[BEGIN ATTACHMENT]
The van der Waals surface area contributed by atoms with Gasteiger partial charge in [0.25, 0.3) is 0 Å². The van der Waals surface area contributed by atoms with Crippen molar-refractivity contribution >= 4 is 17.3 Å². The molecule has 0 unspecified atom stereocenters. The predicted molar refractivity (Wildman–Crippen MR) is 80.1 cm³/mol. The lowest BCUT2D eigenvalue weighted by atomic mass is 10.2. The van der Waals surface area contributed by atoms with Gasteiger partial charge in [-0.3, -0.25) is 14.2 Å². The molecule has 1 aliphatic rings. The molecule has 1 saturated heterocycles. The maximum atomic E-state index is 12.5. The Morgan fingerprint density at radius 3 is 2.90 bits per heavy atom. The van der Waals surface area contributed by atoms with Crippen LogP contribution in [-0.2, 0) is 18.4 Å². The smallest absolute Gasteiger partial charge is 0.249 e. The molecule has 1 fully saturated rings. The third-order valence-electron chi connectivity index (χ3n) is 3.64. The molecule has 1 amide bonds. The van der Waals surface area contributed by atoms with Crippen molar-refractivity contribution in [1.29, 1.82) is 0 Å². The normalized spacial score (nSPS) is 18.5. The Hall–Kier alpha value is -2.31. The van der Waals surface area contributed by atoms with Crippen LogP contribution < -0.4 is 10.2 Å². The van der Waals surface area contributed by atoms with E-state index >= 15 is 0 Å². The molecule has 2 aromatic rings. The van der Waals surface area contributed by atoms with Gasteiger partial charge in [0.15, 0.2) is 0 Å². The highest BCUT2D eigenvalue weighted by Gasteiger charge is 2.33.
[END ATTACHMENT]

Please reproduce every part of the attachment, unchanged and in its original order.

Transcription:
The van der Waals surface area contributed by atoms with Gasteiger partial charge in [0.25, 0.3) is 0 Å². The van der Waals surface area contributed by atoms with Crippen molar-refractivity contribution >= 4 is 17.3 Å². The molecule has 0 unspecified atom stereocenters. The predicted molar refractivity (Wildman–Crippen MR) is 80.1 cm³/mol. The lowest BCUT2D eigenvalue weighted by atomic mass is 10.2. The van der Waals surface area contributed by atoms with Gasteiger partial charge in [-0.3, -0.25) is 14.2 Å². The molecule has 1 aliphatic rings. The molecule has 1 saturated heterocycles. The maximum atomic E-state index is 12.5. The Morgan fingerprint density at radius 3 is 2.90 bits per heavy atom. The van der Waals surface area contributed by atoms with Crippen LogP contribution in [-0.2, 0) is 18.4 Å². The smallest absolute Gasteiger partial charge is 0.249 e. The molecule has 1 fully saturated rings. The third-order valence-electron chi connectivity index (χ3n) is 3.64. The molecule has 1 amide bonds. The van der Waals surface area contributed by atoms with Crippen molar-refractivity contribution in [1.29, 1.82) is 0 Å². The normalized spacial score (nSPS) is 18.5. The Hall–Kier alpha value is -2.31. The van der Waals surface area contributed by atoms with Crippen LogP contribution < -0.4 is 10.2 Å². The van der Waals surface area contributed by atoms with E-state index >= 15 is 0 Å². The molecule has 2 aromatic rings. The van der Waals surface area contributed by atoms with Gasteiger partial charge in [0.15, 0.2) is 0 Å². The highest BCUT2D eigenvalue weighted by Gasteiger charge is 2.33.